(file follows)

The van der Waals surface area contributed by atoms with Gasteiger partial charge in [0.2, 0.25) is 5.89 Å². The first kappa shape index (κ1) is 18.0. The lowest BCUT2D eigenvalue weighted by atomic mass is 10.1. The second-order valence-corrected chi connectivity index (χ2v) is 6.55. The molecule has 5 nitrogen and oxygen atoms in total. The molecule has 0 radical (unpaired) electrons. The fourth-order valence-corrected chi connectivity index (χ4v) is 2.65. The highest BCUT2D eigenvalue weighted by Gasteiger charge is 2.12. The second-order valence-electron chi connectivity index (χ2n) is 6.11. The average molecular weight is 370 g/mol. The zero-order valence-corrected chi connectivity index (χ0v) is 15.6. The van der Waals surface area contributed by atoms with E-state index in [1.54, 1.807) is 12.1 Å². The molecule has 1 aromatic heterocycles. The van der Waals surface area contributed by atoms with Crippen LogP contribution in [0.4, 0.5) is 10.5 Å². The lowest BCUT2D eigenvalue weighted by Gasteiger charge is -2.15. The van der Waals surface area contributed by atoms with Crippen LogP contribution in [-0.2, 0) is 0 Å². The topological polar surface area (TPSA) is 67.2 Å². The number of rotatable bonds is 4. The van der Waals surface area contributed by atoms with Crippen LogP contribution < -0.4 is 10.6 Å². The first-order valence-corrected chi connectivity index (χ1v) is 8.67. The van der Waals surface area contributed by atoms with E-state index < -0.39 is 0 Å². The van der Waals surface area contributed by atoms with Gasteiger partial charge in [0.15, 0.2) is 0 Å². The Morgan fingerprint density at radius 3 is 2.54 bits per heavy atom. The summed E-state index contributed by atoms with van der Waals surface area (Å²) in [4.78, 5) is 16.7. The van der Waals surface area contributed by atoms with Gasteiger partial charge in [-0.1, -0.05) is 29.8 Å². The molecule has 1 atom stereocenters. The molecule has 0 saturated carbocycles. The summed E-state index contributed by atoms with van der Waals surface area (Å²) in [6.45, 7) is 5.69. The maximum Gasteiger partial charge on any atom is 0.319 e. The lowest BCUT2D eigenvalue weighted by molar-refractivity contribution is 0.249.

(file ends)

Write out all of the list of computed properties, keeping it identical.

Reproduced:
The van der Waals surface area contributed by atoms with Gasteiger partial charge in [0.2, 0.25) is 5.89 Å². The first kappa shape index (κ1) is 18.0. The lowest BCUT2D eigenvalue weighted by atomic mass is 10.1. The second-order valence-corrected chi connectivity index (χ2v) is 6.55. The molecule has 5 nitrogen and oxygen atoms in total. The molecule has 0 radical (unpaired) electrons. The fourth-order valence-corrected chi connectivity index (χ4v) is 2.65. The highest BCUT2D eigenvalue weighted by Gasteiger charge is 2.12. The second-order valence-electron chi connectivity index (χ2n) is 6.11. The average molecular weight is 370 g/mol. The zero-order valence-corrected chi connectivity index (χ0v) is 15.6. The van der Waals surface area contributed by atoms with E-state index in [1.54, 1.807) is 12.1 Å². The molecule has 1 aromatic heterocycles. The van der Waals surface area contributed by atoms with Crippen LogP contribution in [0.4, 0.5) is 10.5 Å². The lowest BCUT2D eigenvalue weighted by Gasteiger charge is -2.15. The van der Waals surface area contributed by atoms with Crippen LogP contribution in [-0.2, 0) is 0 Å². The topological polar surface area (TPSA) is 67.2 Å². The number of rotatable bonds is 4. The van der Waals surface area contributed by atoms with Crippen LogP contribution < -0.4 is 10.6 Å². The first-order valence-corrected chi connectivity index (χ1v) is 8.67. The van der Waals surface area contributed by atoms with E-state index < -0.39 is 0 Å². The van der Waals surface area contributed by atoms with Gasteiger partial charge in [0.15, 0.2) is 0 Å². The Morgan fingerprint density at radius 3 is 2.54 bits per heavy atom. The summed E-state index contributed by atoms with van der Waals surface area (Å²) in [4.78, 5) is 16.7. The van der Waals surface area contributed by atoms with Gasteiger partial charge in [-0.1, -0.05) is 29.8 Å². The molecule has 1 atom stereocenters. The molecule has 0 saturated carbocycles. The summed E-state index contributed by atoms with van der Waals surface area (Å²) in [6.45, 7) is 5.69. The maximum Gasteiger partial charge on any atom is 0.319 e. The lowest BCUT2D eigenvalue weighted by molar-refractivity contribution is 0.249.